Cape Gazette
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Reasons for not renewing Safe Haven contract

By Eric Buckson | Aug 17, 2013

Last week, I voted to cancel the contract awarded to Safe Haven for dog control. My purpose for writing this letter is not to defend my decision or prove anyone wrong. It is not to decide if Safe Haven or the KCSPCA is the better option. What I hope it does is outline why I felt it was necessary to make this difficult decision.

Last spring, Levy Court reviewed two proposals for the dog control contract in Kent County. After it was determined by the county attorney that the KCSPCA proposal failed to meet bid specifications, Levy Court awarded the contract to Safe Haven. One month into the contract (June of this year), Safe Haven informed Levy Court that it was having difficulties and inquired about getting a financial advance on the contract. Two weeks later, Safe Haven sent notice that they were in trouble and needed out of the contract.

Four days after sending the cancellation notice, Safe Haven informed Levy Court that their current executive director along with three board members, including the chairman, had been replaced and that the new board had changed their mind. This turn of events is why Commissioner Banta correctly called for an emergency meeting to discuss the contract with Safe Haven.

I spent several days leading up to the meeting trying to gather as much facts as possible. I visited the site and spent time talking to individuals involved with Safe Haven. What I learned made the difficult decision to cancel the contract obvious. I learned that the dogs brought in by the contract was impacting the level of care provided by the shelter and it had the potential to escalate.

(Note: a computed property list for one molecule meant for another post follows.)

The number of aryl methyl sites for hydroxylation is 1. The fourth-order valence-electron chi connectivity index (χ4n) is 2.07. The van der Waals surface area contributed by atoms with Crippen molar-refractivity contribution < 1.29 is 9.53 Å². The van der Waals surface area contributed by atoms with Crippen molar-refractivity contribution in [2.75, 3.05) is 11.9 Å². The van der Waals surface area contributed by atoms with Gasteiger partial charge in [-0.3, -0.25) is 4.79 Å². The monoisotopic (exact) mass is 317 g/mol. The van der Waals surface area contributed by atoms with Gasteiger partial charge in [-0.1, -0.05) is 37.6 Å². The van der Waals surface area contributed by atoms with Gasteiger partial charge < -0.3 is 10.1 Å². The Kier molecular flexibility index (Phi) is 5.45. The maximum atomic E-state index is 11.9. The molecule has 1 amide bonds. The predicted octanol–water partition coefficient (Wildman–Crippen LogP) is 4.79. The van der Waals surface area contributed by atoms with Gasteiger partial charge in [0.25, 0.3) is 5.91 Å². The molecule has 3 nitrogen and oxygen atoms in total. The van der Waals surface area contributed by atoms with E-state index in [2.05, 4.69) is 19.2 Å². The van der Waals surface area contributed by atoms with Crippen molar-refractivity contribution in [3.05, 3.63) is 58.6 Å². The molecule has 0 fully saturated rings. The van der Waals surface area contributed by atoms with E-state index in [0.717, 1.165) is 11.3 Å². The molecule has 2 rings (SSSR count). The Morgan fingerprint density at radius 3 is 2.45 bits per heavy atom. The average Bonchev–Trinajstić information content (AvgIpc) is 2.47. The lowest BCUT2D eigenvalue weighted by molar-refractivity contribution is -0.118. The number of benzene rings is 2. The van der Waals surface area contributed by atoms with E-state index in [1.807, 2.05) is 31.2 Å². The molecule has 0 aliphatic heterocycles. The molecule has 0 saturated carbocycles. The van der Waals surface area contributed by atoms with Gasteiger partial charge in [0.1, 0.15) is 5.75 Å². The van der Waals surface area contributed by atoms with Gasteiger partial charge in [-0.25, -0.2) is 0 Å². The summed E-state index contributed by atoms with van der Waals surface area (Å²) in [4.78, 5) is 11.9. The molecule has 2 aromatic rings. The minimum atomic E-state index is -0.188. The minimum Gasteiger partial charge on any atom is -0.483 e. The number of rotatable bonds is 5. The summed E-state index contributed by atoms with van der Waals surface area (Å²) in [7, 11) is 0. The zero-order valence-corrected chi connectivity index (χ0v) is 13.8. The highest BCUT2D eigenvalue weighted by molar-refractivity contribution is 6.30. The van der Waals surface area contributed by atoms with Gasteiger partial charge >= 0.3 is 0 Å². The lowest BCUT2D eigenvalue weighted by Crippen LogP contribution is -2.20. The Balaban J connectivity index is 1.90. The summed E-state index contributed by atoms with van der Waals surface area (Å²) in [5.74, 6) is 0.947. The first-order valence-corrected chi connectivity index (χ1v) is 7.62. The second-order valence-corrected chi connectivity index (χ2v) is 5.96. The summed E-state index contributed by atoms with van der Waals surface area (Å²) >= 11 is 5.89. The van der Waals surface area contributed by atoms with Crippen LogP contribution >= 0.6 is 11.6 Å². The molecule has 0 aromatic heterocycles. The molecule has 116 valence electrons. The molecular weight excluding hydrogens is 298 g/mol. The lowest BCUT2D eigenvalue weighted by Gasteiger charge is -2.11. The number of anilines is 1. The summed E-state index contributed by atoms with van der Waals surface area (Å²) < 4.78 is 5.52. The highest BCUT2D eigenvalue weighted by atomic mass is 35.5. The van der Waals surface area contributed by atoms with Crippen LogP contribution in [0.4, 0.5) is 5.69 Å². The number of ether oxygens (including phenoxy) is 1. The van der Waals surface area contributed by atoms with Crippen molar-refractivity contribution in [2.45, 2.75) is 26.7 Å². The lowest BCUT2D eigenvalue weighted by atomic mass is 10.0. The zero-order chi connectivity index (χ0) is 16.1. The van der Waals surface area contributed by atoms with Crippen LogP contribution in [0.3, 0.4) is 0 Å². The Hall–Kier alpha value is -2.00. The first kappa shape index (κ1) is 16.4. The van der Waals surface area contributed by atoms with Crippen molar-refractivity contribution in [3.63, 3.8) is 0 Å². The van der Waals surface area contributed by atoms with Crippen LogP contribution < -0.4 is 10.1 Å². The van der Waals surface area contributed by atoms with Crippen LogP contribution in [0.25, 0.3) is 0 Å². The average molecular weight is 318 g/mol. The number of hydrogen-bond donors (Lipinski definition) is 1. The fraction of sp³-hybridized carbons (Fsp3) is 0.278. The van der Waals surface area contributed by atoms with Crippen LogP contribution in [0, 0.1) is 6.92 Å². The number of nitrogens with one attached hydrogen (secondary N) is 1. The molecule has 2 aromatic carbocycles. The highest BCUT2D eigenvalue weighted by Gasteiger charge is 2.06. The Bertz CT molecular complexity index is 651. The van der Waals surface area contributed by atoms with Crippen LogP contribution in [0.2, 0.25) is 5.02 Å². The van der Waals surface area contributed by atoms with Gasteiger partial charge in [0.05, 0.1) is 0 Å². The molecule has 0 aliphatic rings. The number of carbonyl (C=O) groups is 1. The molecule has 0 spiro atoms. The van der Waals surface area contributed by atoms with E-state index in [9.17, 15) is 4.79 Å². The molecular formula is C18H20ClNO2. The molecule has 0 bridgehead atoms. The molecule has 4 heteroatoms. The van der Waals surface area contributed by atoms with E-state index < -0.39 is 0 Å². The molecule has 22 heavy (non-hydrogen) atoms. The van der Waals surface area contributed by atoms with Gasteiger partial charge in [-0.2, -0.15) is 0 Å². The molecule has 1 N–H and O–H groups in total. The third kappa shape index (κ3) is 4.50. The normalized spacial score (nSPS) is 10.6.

I learned that the accounting sheet provided by Safe Haven omitted expenses required by law to fulfill the contract. I learned that Safe Haven owes money to a lot of people and the dog control contract was contributing to the debt. Finally, I learned that the Safe Haven staff and volunteers are good people who want what is best for the animals even if it means giving up the contract.

Combining a "no kill" philosophy with a dog control contract demands a very unique set of circumstances. Having a relatively new shelter make this work was too much to ask and the numbers back this up. Politically, I could have avoided criticism by voting to extend the contract. However, I am convinced that extending the contract would have only delayed the inevitable while at the same time put Safe Haven further in debt and animals at greater risk.

I am a fan of Safe Haven and sincerely wish them success in their restructuring. I regret not having the vision to see this coming and for that I apologize. However, ignoring the facts in an effort to save face is not an option. Last Tuesday, I did what I thought had to be done based on the facts presented to me. In the interim, I believe Levy Court has an obligation to work with Safe Haven as they manage to regain their footing. I look forward to seeing Safe Haven refocus its efforts and move forward in their mission.

Eric Buckson
Levy Court commissioner, Camden

 

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